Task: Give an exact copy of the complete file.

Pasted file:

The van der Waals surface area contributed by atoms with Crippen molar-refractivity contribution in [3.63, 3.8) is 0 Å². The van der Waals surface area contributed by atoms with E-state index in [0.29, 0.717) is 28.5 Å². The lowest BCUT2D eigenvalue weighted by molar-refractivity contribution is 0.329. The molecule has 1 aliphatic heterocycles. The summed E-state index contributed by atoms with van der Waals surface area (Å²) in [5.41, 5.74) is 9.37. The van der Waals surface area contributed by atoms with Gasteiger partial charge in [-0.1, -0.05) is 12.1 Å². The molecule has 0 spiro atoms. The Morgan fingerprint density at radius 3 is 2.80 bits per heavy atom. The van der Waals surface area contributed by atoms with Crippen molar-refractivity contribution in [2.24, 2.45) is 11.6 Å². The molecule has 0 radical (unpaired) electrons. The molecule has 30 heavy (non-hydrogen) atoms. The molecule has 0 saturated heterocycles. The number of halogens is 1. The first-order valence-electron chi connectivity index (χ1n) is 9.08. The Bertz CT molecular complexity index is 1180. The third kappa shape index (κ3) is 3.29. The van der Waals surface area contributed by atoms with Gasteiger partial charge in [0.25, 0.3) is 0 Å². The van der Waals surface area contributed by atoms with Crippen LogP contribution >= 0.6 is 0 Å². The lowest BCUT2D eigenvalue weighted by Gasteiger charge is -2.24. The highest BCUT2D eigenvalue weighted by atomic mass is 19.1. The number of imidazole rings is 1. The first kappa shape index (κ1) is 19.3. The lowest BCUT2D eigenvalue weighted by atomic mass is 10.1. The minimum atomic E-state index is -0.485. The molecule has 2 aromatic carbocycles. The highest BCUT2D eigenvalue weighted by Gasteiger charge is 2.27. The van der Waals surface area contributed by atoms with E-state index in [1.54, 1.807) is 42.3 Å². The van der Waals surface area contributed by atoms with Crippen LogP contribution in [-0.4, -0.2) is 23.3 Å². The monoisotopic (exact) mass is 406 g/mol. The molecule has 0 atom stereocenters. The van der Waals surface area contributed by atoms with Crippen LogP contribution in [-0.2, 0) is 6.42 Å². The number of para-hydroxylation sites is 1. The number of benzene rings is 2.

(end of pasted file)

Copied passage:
The van der Waals surface area contributed by atoms with Crippen molar-refractivity contribution in [3.63, 3.8) is 0 Å². The van der Waals surface area contributed by atoms with E-state index in [0.29, 0.717) is 28.5 Å². The lowest BCUT2D eigenvalue weighted by molar-refractivity contribution is 0.329. The molecule has 1 aliphatic heterocycles. The summed E-state index contributed by atoms with van der Waals surface area (Å²) in [5.41, 5.74) is 9.37. The van der Waals surface area contributed by atoms with Gasteiger partial charge in [-0.1, -0.05) is 12.1 Å². The molecule has 0 spiro atoms. The Morgan fingerprint density at radius 3 is 2.80 bits per heavy atom. The van der Waals surface area contributed by atoms with Crippen molar-refractivity contribution in [2.24, 2.45) is 11.6 Å². The molecule has 0 radical (unpaired) electrons. The molecule has 30 heavy (non-hydrogen) atoms. The molecule has 0 saturated heterocycles. The number of halogens is 1. The first-order valence-electron chi connectivity index (χ1n) is 9.08. The Bertz CT molecular complexity index is 1180. The third kappa shape index (κ3) is 3.29. The van der Waals surface area contributed by atoms with Gasteiger partial charge in [0.25, 0.3) is 0 Å². The van der Waals surface area contributed by atoms with Crippen LogP contribution >= 0.6 is 0 Å². The lowest BCUT2D eigenvalue weighted by Gasteiger charge is -2.24. The highest BCUT2D eigenvalue weighted by atomic mass is 19.1. The number of imidazole rings is 1. The first kappa shape index (κ1) is 19.3. The lowest BCUT2D eigenvalue weighted by atomic mass is 10.1. The minimum atomic E-state index is -0.485. The molecule has 2 aromatic carbocycles. The highest BCUT2D eigenvalue weighted by Gasteiger charge is 2.27. The van der Waals surface area contributed by atoms with E-state index in [1.54, 1.807) is 42.3 Å². The van der Waals surface area contributed by atoms with Crippen LogP contribution in [-0.4, -0.2) is 23.3 Å². The monoisotopic (exact) mass is 406 g/mol. The molecule has 0 atom stereocenters. The van der Waals surface area contributed by atoms with Crippen LogP contribution in [-0.2, 0) is 6.42 Å². The number of para-hydroxylation sites is 1. The number of benzene rings is 2.